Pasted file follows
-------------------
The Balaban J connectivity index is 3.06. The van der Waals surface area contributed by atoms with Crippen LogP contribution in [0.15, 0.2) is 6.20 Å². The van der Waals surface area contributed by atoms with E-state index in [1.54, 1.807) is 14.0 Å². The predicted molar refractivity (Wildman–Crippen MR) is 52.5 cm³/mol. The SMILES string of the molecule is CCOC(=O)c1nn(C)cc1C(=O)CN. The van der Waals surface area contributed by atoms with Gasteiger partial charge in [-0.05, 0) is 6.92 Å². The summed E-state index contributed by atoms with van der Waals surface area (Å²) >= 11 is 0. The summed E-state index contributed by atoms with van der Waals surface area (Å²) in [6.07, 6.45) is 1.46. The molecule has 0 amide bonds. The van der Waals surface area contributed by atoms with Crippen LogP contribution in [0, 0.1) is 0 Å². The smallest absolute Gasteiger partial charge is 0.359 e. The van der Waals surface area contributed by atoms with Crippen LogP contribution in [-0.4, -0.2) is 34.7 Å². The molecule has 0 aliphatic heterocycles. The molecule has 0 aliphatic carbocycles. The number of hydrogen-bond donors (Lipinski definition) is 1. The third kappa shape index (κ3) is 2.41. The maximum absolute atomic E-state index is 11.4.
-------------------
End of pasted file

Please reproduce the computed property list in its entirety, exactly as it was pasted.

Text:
The Balaban J connectivity index is 3.06. The van der Waals surface area contributed by atoms with Crippen LogP contribution in [0.15, 0.2) is 6.20 Å². The van der Waals surface area contributed by atoms with E-state index in [1.54, 1.807) is 14.0 Å². The predicted molar refractivity (Wildman–Crippen MR) is 52.5 cm³/mol. The SMILES string of the molecule is CCOC(=O)c1nn(C)cc1C(=O)CN. The van der Waals surface area contributed by atoms with Gasteiger partial charge in [-0.05, 0) is 6.92 Å². The summed E-state index contributed by atoms with van der Waals surface area (Å²) >= 11 is 0. The summed E-state index contributed by atoms with van der Waals surface area (Å²) in [6.07, 6.45) is 1.46. The molecule has 0 amide bonds. The van der Waals surface area contributed by atoms with Crippen LogP contribution in [0, 0.1) is 0 Å². The smallest absolute Gasteiger partial charge is 0.359 e. The van der Waals surface area contributed by atoms with Crippen LogP contribution in [-0.4, -0.2) is 34.7 Å². The molecule has 0 aliphatic heterocycles. The molecule has 0 aliphatic carbocycles. The number of hydrogen-bond donors (Lipinski definition) is 1. The third kappa shape index (κ3) is 2.41. The maximum absolute atomic E-state index is 11.4.